Mozambique News Agency

AIM Reports


No.389, 5th November 2009


 

Contents

  • Guebuza and Frelimo win landslide victory
  • Official Provincial Results
  • Victory for Simango in Beira
  • Renamo defeated in Maringue
  • Renamo threatens a return to war
  • Holland finances higher education
  • Japanese aid for education
  • Brazil finances forestry centre
  • North-South highway to be rehabilitated by 2012
  • 260,000 may need food aid
  •  


    Guebuza and Frelimo win landslide victory

    President Armando Guebuza and Frelimo have convincingly won Mozambique’s presidential, parliamentary and provincial elections that were held on 28 October. The provisional results show that President Guebuza has won over 75% of the vote, with Renamo’s Afonso Dhlakama receiving 15% and Daviz Simango of MDM just under nine per cent.

    These provisional results were announced on 2 November, but work is continuing to inspect every one of the hundreds of thousands of votes declared invalid at the polling stations.

    The latest results, from 11,357 of the 12,699 polling stations (89.4%), were as follows:

    Presidential election
    Armando Guebuza
    2,624,564
    76.3%
    Afonso Dhlakama
    513,746
    14.9%
    Daviz Simango
    303,585
    8.8%

    The turnout was a few percentage points higher than in 2004 - but this still means that less than half the registered electorate voted.

    The electoral machinery ran smoother than in 2004. The vast majority of polling stations opened on time, and there were very few reports of polling stations without a voter register or with the wrong register.

    In the 2004 presidential election, 699 results sheets (5.4% of the total) were excluded from the 2004 final figures - many because they had been stolen en route from the polling stations to the district and provincial capitals. This problem does not seem to have recurred, and the electoral bodies are confident that they will process the overwhelming majority of the sheets.

    Three international observer missions have praised the running of the elections, but have expressed concerns what they consider to be a lack of transparency over some decisions that were made.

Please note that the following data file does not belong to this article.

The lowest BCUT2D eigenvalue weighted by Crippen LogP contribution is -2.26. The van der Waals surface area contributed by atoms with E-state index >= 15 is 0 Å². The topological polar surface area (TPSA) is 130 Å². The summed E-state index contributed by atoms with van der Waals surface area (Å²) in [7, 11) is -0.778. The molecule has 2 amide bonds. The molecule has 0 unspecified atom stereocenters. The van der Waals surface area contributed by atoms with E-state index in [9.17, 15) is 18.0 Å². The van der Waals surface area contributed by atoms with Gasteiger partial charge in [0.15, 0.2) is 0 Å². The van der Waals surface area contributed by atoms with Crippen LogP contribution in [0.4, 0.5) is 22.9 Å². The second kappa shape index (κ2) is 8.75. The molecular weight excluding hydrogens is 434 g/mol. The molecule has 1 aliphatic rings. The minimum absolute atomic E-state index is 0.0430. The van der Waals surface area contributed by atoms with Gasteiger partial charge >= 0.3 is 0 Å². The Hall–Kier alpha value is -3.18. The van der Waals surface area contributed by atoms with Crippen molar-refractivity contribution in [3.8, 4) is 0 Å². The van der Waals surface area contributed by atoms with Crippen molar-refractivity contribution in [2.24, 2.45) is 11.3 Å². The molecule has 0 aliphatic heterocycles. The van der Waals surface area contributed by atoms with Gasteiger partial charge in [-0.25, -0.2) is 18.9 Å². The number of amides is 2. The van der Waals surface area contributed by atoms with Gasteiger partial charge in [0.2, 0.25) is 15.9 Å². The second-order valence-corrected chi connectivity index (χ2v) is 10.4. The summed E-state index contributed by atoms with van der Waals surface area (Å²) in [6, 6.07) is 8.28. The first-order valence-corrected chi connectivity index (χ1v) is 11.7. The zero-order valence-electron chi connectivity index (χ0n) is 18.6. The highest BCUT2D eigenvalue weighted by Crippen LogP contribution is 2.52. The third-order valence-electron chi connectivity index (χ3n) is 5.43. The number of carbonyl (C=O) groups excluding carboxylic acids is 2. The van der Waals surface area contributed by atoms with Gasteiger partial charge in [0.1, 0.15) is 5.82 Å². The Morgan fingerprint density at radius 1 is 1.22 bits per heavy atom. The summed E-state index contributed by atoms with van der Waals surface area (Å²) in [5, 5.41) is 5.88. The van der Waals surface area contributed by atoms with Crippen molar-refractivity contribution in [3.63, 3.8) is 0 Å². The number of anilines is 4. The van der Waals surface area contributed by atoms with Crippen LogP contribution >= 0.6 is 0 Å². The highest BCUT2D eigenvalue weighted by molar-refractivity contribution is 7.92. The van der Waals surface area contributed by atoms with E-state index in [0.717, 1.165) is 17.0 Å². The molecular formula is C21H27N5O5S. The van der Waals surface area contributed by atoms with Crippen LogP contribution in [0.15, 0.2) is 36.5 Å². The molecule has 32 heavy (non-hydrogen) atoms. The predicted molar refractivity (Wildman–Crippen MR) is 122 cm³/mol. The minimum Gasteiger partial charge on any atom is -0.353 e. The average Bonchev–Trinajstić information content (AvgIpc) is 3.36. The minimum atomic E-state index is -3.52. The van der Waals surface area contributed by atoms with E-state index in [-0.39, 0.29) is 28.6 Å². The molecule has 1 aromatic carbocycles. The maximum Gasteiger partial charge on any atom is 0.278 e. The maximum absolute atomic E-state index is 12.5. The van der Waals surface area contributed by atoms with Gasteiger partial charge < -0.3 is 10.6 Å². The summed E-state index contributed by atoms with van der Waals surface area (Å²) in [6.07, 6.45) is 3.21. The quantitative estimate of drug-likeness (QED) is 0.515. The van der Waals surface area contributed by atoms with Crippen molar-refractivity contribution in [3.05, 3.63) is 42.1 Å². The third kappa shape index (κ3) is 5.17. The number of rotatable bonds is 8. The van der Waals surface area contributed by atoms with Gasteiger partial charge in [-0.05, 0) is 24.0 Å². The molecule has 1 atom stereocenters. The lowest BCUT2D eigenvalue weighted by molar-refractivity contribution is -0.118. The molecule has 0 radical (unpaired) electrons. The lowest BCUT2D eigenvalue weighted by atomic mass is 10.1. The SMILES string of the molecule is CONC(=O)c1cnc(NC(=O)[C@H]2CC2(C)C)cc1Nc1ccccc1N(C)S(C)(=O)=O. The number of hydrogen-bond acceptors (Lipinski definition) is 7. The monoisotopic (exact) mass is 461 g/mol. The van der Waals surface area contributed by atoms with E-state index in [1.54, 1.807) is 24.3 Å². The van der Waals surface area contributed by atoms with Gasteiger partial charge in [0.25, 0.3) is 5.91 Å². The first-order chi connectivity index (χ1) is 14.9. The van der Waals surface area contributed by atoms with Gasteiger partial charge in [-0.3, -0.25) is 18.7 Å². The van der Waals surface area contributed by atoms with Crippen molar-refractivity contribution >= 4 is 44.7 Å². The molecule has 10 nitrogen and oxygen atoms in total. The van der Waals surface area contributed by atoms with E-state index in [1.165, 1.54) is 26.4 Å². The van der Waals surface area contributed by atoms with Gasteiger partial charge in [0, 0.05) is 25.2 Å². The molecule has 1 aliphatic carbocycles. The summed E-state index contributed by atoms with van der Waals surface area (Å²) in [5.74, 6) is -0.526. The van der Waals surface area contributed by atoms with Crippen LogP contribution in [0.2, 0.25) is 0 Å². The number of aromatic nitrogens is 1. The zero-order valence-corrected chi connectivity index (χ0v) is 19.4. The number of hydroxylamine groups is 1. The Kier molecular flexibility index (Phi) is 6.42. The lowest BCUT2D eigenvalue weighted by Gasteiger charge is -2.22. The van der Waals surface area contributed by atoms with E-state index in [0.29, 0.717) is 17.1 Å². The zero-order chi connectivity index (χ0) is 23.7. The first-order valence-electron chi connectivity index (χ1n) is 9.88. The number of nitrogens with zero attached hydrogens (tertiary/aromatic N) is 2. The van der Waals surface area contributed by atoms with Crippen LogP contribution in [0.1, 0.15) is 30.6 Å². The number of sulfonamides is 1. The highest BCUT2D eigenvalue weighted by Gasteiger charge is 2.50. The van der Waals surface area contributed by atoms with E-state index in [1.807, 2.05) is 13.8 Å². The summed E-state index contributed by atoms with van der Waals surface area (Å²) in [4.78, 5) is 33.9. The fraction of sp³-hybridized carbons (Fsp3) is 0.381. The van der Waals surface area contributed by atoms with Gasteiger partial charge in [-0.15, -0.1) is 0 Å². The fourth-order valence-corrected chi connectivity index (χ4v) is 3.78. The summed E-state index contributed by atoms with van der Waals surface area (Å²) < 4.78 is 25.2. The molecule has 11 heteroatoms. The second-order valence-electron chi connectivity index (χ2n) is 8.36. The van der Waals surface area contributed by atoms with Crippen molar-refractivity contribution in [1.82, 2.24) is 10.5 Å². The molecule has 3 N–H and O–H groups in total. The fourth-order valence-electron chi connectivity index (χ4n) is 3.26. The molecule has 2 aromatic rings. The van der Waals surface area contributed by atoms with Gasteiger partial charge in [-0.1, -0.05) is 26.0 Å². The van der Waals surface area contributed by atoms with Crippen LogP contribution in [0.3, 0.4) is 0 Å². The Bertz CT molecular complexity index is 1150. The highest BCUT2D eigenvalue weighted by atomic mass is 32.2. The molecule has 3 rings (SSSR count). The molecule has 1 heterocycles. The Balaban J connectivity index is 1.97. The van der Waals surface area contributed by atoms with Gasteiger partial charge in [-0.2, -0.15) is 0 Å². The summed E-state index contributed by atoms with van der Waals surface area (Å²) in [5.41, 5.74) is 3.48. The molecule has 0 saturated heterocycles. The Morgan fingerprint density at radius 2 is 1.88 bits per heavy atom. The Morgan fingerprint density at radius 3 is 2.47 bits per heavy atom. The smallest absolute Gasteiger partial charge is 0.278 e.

The Election Observer Mission from the SADC (Southern African Development Community) Parliamentary Forum on 31 October issued an interim statement concluding that the elections held “were a true reflection of the will of the people of Mozambique”.

    The Forum consists of parliamentarians from SADC countries from both ruling and opposition parties, and is independent of SADC governments. Its observer mission consisted of 50 parliamentarians and staff members from nine SADC member states. This was the third time the Forum has observed Mozambican elections.

    Reading the statement, the mission’s leader, David Matongo of Zambia, said that the political environment for the elections was characterized by “a relatively high degree of tolerance and peace among the contesting political parties and voters”, and “the atmosphere was largely conducive to the freedom of expression and of assembly”.

    The mission found that on the whole the Electoral Administration Technical Secretariat (STAE) was prepared for the elections, and except for a few isolated cases, the election materials were distributed on time. However the mission called for improved access by the public to the voters’ roll.

    As for media coverage, the mission found it “relatively balanced”, and declared that the Mozambican media “is not subject to undue restrictions”.

    But, like the observer missions from the Commonwealth and the European Union, the Forum criticized the National Elections Commission (CNE) for not sharing information in good time “through consultation with stakeholders, especially political parties on the procedures, processes and requirements of nominating candidates at all levels, so as to minimize instances of excluding parties from contesting”.

    The CNE claims that it was the disorganisation of the parties themselves that led to the exclusion of their lists from some or all of the 13 constituencies. But observer missions suggest that the CNE did not make it fully clear to parties what was required, and what irregularities in documentation could be corrected.


    Official Provincial Results

    Nampula

    Presidential election

    Armando Guebuza
    386,375
    68%
    Afonso Dhlakama
    156,438
    27%
    Daviz Simango
    31,494
    5%
     
    Parliamentary election
    Frelimo
    382,812
    65.6%
    Renamo
    156,438
    23.4%

    Nampula has 45 parliamentary seats, and applying the d'Hondt system of proportional representation to the results, Frelimo will receive 32 seats and Renamo 13. The Nampula turnout was 39%.

    Zambezia

    Presidential election

    Armando Guebuza
    270,892
    54.3%
    Afonso Dhlakama
    193,956
    38.9%
    Daviz Simango
    33,719
    6.8%
     
    Parliamentary election
    Frelimo
    278,908
    55.4%
    Renamo
    197,518
    39.1%

    This gives Frelimo 26 of 45 seats, with Renamo picking up the other 19. The turnout was just 33%.

    Inhambane

    Presidential election

    Armando Guebuza
    233,090
    86.5%
    Afonso Dhlakama
    15,526
    5.8%
    Daviz Simango